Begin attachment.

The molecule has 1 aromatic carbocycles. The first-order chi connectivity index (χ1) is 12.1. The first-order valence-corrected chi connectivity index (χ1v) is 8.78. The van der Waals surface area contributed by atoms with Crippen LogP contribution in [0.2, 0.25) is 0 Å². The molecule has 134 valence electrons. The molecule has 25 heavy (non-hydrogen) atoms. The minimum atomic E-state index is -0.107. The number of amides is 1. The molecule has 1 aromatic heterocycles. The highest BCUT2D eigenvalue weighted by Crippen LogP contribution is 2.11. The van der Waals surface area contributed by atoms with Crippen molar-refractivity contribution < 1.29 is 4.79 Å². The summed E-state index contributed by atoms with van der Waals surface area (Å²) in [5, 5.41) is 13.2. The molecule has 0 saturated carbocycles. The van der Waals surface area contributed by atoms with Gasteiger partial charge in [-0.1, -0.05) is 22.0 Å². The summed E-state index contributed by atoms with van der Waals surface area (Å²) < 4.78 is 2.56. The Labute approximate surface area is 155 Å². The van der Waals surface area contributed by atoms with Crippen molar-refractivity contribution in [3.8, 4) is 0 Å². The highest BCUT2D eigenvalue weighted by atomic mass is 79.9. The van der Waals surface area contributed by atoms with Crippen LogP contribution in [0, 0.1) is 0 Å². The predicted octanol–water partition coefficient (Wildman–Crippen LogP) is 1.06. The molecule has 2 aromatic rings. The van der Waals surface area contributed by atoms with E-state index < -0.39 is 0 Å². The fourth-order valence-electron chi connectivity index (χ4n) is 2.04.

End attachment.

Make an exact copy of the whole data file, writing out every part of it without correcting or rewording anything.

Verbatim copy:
The molecule has 1 aromatic carbocycles. The first-order chi connectivity index (χ1) is 12.1. The first-order valence-corrected chi connectivity index (χ1v) is 8.78. The van der Waals surface area contributed by atoms with Crippen LogP contribution in [0.2, 0.25) is 0 Å². The molecule has 134 valence electrons. The molecule has 25 heavy (non-hydrogen) atoms. The minimum atomic E-state index is -0.107. The number of amides is 1. The molecule has 1 aromatic heterocycles. The highest BCUT2D eigenvalue weighted by Crippen LogP contribution is 2.11. The van der Waals surface area contributed by atoms with Crippen molar-refractivity contribution < 1.29 is 4.79 Å². The summed E-state index contributed by atoms with van der Waals surface area (Å²) in [5, 5.41) is 13.2. The molecule has 0 saturated carbocycles. The van der Waals surface area contributed by atoms with Gasteiger partial charge in [-0.1, -0.05) is 22.0 Å². The summed E-state index contributed by atoms with van der Waals surface area (Å²) < 4.78 is 2.56. The Labute approximate surface area is 155 Å². The van der Waals surface area contributed by atoms with Crippen molar-refractivity contribution in [3.8, 4) is 0 Å². The highest BCUT2D eigenvalue weighted by atomic mass is 79.9. The van der Waals surface area contributed by atoms with Crippen LogP contribution in [0, 0.1) is 0 Å². The predicted octanol–water partition coefficient (Wildman–Crippen LogP) is 1.06. The molecule has 2 aromatic rings. The van der Waals surface area contributed by atoms with E-state index < -0.39 is 0 Å². The fourth-order valence-electron chi connectivity index (χ4n) is 2.04.